Nationals outfielder Bryce Harper will begin a minor league rehab assignment tomorrow with High-A Potomac, reports Mark Zuckerman of CSNWashington.com. He’s slated to play three innings and start in left field in his return to game action.
Harper has been sidelined since May 26 with left knee bursitis. The 20-year-old wasn’t originally expected to begin a rehab assignment until Wednesday at the earliest, but his timetable was moved up after an impressive round of batting practice earlier today at Nationals Park.
Depending on how Harper’s knee responds, he could return as soon as this weekend against the Mets. The Nationals could wait until the start of their next homestand next Monday against the Brewers if they feel he needs a little more time. Either way, he’ll be a welcome addition for an offense which ranks dead-last in the majors this month with 70 runs scored.
Traces of morphine, amphetamine, Prozac and Ambien were found in Roy Halladay’s system at the time of his death, according to the autopsy findings Zachary T. Sampson of the Tampa Bay Times reported Friday. The former Phillies and Blue Jays ace and two-time Cy Young Award winner was killed in a plane crash off the Gulf of Mexico last November. While the exact cause of the incident has not yet been determined, it was a combination of blunt force trauma and drowning that resulted in the 40-year-old’s death.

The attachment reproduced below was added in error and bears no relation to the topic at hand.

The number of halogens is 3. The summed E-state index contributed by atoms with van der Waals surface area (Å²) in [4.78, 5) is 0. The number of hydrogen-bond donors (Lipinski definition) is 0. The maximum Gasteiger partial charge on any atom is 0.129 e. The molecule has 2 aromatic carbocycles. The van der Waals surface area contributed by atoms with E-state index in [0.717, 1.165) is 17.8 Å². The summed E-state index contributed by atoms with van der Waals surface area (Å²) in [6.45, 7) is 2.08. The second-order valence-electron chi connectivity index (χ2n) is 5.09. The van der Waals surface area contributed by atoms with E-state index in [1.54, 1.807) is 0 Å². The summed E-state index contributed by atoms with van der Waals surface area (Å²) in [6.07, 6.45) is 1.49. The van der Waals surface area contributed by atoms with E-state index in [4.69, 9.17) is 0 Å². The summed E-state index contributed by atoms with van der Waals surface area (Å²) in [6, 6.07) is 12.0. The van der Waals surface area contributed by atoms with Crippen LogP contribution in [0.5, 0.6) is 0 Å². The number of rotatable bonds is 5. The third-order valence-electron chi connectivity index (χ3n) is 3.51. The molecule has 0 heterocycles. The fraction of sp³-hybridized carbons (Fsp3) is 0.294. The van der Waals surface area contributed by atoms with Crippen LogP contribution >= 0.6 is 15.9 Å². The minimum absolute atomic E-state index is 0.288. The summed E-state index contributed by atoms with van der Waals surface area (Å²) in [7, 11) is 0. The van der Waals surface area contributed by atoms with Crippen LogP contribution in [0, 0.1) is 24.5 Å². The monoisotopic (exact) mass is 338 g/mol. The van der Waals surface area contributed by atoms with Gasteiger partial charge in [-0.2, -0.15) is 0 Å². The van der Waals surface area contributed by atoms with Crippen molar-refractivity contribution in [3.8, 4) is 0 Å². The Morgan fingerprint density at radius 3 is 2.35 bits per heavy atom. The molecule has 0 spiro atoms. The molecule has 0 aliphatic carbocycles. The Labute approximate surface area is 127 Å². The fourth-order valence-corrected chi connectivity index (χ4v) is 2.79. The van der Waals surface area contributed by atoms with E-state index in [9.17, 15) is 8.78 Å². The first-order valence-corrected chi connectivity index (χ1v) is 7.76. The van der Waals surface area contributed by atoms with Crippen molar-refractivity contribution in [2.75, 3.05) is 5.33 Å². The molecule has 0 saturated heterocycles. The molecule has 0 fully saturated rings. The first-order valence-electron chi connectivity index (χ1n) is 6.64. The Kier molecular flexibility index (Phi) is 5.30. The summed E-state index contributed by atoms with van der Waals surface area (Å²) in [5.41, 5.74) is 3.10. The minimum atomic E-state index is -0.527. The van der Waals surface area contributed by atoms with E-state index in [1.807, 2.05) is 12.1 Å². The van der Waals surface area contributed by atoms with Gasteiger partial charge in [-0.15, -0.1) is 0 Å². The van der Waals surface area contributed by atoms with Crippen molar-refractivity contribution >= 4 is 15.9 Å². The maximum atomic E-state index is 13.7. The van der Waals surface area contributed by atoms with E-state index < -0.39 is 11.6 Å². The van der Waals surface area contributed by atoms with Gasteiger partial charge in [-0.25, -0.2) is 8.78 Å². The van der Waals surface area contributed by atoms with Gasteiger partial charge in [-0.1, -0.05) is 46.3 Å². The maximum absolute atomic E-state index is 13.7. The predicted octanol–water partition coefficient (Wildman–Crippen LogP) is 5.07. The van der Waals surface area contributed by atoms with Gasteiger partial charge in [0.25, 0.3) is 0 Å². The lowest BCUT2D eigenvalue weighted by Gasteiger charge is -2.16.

Further details from the NY Daily News revealed that Halladay sustained a fractured leg and a “subdural hemorrhage, multiple rib fractures, and lung, liver and spleen injuries” during the crash. As for the drugs present in his system, the autopsy report suggests that the presence of morphine could be linked to heroin use, though there’s no clear evidence that he did so.
The toxicology results also determined that Halladay had a blood-alcohol content level of 0.01. A BAC of 0.08 is the legal limit for operating a car, but current FAA regulations prohibit any alcohol consumption for eight hours before operating aircraft. Halladay was both the pilot and sole passenger aboard the plane when it crashed.
Previous statements from the National Transportation Safety Board indicate that the investigation is still ongoing and could take up to two years to resolve.